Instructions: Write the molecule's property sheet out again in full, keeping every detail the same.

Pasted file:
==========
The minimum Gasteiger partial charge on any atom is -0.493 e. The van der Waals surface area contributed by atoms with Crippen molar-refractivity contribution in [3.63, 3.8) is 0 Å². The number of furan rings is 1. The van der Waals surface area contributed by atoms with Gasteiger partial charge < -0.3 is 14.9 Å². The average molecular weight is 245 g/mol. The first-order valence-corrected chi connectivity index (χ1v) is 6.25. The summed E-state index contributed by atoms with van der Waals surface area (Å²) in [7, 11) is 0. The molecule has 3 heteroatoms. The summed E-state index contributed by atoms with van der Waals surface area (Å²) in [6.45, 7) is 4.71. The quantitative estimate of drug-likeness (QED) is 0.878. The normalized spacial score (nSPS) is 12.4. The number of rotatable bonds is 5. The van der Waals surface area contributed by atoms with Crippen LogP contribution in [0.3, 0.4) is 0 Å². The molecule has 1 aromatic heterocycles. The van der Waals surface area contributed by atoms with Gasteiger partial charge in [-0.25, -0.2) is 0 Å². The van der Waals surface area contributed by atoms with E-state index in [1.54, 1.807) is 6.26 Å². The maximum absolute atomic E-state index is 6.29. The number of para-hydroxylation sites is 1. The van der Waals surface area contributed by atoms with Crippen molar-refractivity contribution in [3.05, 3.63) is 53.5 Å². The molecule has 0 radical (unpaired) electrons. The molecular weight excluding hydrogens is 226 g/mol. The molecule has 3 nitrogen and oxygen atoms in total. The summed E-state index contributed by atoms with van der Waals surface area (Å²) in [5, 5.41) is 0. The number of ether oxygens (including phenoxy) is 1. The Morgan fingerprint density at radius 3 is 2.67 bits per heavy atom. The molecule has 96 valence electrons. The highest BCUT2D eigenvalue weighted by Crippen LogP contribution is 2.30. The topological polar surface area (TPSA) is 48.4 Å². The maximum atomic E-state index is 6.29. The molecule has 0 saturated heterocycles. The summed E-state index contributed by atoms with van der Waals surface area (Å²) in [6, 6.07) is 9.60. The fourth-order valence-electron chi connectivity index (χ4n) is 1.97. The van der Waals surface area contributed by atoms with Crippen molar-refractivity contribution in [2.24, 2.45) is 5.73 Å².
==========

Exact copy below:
The minimum Gasteiger partial charge on any atom is -0.493 e. The van der Waals surface area contributed by atoms with Crippen molar-refractivity contribution in [3.63, 3.8) is 0 Å². The number of furan rings is 1. The van der Waals surface area contributed by atoms with Gasteiger partial charge < -0.3 is 14.9 Å². The average molecular weight is 245 g/mol. The first-order valence-corrected chi connectivity index (χ1v) is 6.25. The summed E-state index contributed by atoms with van der Waals surface area (Å²) in [7, 11) is 0. The molecule has 3 heteroatoms. The summed E-state index contributed by atoms with van der Waals surface area (Å²) in [6.45, 7) is 4.71. The quantitative estimate of drug-likeness (QED) is 0.878. The normalized spacial score (nSPS) is 12.4. The number of rotatable bonds is 5. The van der Waals surface area contributed by atoms with Crippen LogP contribution in [0.3, 0.4) is 0 Å². The molecule has 1 aromatic heterocycles. The van der Waals surface area contributed by atoms with Gasteiger partial charge in [-0.25, -0.2) is 0 Å². The van der Waals surface area contributed by atoms with E-state index in [1.54, 1.807) is 6.26 Å². The maximum absolute atomic E-state index is 6.29. The number of para-hydroxylation sites is 1. The van der Waals surface area contributed by atoms with Crippen molar-refractivity contribution in [3.05, 3.63) is 53.5 Å². The molecule has 0 radical (unpaired) electrons. The molecular weight excluding hydrogens is 226 g/mol. The molecule has 3 nitrogen and oxygen atoms in total. The summed E-state index contributed by atoms with van der Waals surface area (Å²) in [5, 5.41) is 0. The number of ether oxygens (including phenoxy) is 1. The Morgan fingerprint density at radius 3 is 2.67 bits per heavy atom. The molecule has 96 valence electrons. The highest BCUT2D eigenvalue weighted by Crippen LogP contribution is 2.30. The topological polar surface area (TPSA) is 48.4 Å². The maximum atomic E-state index is 6.29. The molecule has 0 saturated heterocycles. The summed E-state index contributed by atoms with van der Waals surface area (Å²) in [6, 6.07) is 9.60. The fourth-order valence-electron chi connectivity index (χ4n) is 1.97. The van der Waals surface area contributed by atoms with Crippen molar-refractivity contribution in [2.24, 2.45) is 5.73 Å².